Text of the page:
Would You Eat Coffee Grounds?
Many people truly love their coffee, and some scientists are wondering whether that love affair could go so far as getting people to eat coffee grounds. Don’t worry; chances are you won’t even taste them, yet they could provide some important nutrients and perhaps help with various health issues.
What’s special about coffee grounds?
One of the healthful traits of coffee is its antioxidant content, and so it’s no surprise that spent coffee grounds are a great source as well. They also provide a significant amount of dietary insoluble fiber, essential amino acids, and low glycemic sugars, which can be helpful for people with diabetes.
According to the study’s senior scientist and head of the Food Bioscience Group at the Autonoma University of Madrid, the spent coffee grounds “are bioavailable antioxidants as they are using the dietary fibre as transport to the gastrointestinal tract.” There is a cost advantage as well, because “it is a very abundant by-product.”
All of these characteristics make spent coffee grounds an ideal ingredient to be added to foods to boost their nutritional value. Increasing the nutritional punch of foods is extremely popular, and more and more research is being done on how to incorporate what is now viewed as waste into our food supply to help with nutritional deficiencies and conditions such as diabetes, high cholesterol, and heart disease.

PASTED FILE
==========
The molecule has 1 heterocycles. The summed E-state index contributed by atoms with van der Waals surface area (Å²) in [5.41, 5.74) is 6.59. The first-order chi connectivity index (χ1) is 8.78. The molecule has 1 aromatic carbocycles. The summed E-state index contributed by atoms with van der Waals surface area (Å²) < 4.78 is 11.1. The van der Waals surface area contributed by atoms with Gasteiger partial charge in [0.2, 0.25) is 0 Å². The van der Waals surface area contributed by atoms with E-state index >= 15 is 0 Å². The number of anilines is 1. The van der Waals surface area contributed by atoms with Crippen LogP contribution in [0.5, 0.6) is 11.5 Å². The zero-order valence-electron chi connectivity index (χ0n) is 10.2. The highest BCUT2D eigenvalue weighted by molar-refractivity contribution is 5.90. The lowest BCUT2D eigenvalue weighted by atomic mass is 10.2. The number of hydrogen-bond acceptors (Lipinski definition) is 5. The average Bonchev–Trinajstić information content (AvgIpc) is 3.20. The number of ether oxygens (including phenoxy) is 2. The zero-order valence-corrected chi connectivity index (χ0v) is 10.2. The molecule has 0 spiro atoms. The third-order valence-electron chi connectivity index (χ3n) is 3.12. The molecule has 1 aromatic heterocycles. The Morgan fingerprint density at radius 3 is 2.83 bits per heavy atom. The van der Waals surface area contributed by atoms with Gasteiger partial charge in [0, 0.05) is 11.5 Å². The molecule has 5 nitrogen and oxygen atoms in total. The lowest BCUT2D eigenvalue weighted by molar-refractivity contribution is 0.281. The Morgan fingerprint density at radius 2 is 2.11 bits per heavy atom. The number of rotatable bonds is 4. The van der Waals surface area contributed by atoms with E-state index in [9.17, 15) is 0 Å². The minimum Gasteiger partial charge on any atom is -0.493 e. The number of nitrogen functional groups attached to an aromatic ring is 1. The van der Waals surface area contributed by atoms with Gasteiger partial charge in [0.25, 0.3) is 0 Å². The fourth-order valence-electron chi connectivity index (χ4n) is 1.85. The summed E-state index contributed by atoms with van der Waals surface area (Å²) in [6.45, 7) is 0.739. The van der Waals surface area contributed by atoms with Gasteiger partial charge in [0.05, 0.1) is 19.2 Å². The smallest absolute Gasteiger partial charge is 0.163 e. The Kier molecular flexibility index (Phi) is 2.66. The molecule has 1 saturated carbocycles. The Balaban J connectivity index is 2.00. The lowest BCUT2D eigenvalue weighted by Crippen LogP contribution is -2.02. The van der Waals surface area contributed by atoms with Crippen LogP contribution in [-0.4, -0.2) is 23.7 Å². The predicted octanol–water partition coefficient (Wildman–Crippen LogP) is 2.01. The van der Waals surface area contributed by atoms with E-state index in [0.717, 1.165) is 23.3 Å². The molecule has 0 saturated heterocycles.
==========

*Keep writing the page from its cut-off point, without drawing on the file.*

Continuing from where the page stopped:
The other good news is that such coffee grounds are plentiful. In fact, approximately 6 million tons of spent coffee grounds are wasted around the world each year, a fact that prompted a team of Spanish researchers to uncover a way to utilize this by-product of instant coffee.
What can be done with coffee grounds?
Baked goods are often used when testing the addition of new by-products to foods, and this case was no exception. Researchers chose to add spent coffee grounds to six different biscuit recipes in which they added a varying percentage of coffee grounds ranging from 3.5 to 4.4 percent.
If you are wondering what the biscuits looked like, the reviewers said the biscuits resembled those baked with chocolate chips. As for taste, the addition of Stevia and oligofructose (which is a prebiotic and enhances glucose tolerance) masked any taste from the coffee.
Therefore, the end result was a biscuit with enhanced nutrients and fiber but without any detectable taste difference. The investigators found they could include up to 4 percent spent coffee grounds without affecting the quality of the biscuits.
Using spent coffee grounds also adds a small amount of caffeine to the end product. In this case, there was about 8 mg of caffeine per 100 grams of dough, a level below that which would require special labeling for children and pregnant women in the European Union.
You may be familiar with other ways to use spent coffee grounds: adding them to your compost pile, scrubbing greasy pots and pans, hiding scratches in furniture, or eliminating garlic odor on your hands are just a few. But if food scientists have their way, spent coffee grounds may be appearing in some common foods on the grocery shelves.
Martinez-Saez N et al. Use of spent coffee grounds as food ingredient in bakery products. Food Chemistry 2017 Feb 1; 216: 114-22
Image courtesy Pixabay